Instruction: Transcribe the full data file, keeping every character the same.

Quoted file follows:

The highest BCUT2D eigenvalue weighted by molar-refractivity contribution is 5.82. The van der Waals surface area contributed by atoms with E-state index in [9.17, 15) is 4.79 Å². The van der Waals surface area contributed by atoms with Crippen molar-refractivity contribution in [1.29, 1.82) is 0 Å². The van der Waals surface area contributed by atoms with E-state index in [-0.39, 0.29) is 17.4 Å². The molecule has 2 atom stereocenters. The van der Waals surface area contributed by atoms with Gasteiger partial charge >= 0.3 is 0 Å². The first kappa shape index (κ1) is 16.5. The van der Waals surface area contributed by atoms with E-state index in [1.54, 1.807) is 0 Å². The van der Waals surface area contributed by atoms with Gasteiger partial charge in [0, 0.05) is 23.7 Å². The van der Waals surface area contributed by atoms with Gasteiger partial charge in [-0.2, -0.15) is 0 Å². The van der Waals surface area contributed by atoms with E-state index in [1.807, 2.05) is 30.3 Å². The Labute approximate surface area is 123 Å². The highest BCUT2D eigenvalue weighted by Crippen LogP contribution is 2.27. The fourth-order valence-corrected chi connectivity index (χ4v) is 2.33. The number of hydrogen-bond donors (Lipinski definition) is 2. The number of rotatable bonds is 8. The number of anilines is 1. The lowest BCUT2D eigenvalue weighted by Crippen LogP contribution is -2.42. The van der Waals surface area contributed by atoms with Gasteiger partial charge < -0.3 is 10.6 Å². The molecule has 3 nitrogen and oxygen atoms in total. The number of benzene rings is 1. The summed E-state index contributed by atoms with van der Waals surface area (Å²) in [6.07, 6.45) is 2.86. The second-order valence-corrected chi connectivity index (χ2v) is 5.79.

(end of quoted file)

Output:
The highest BCUT2D eigenvalue weighted by molar-refractivity contribution is 5.82. The van der Waals surface area contributed by atoms with E-state index in [9.17, 15) is 4.79 Å². The van der Waals surface area contributed by atoms with Crippen molar-refractivity contribution in [1.29, 1.82) is 0 Å². The van der Waals surface area contributed by atoms with E-state index in [-0.39, 0.29) is 17.4 Å². The molecule has 2 atom stereocenters. The van der Waals surface area contributed by atoms with Gasteiger partial charge >= 0.3 is 0 Å². The first kappa shape index (κ1) is 16.5. The van der Waals surface area contributed by atoms with E-state index in [1.54, 1.807) is 0 Å². The van der Waals surface area contributed by atoms with Gasteiger partial charge in [0, 0.05) is 23.7 Å². The van der Waals surface area contributed by atoms with Gasteiger partial charge in [-0.2, -0.15) is 0 Å². The van der Waals surface area contributed by atoms with E-state index in [1.807, 2.05) is 30.3 Å². The Labute approximate surface area is 123 Å². The highest BCUT2D eigenvalue weighted by Crippen LogP contribution is 2.27. The fourth-order valence-corrected chi connectivity index (χ4v) is 2.33. The number of hydrogen-bond donors (Lipinski definition) is 2. The number of rotatable bonds is 8. The number of anilines is 1. The lowest BCUT2D eigenvalue weighted by Crippen LogP contribution is -2.42. The van der Waals surface area contributed by atoms with Gasteiger partial charge < -0.3 is 10.6 Å². The molecule has 3 nitrogen and oxygen atoms in total. The number of benzene rings is 1. The summed E-state index contributed by atoms with van der Waals surface area (Å²) in [6.07, 6.45) is 2.86. The second-order valence-corrected chi connectivity index (χ2v) is 5.79.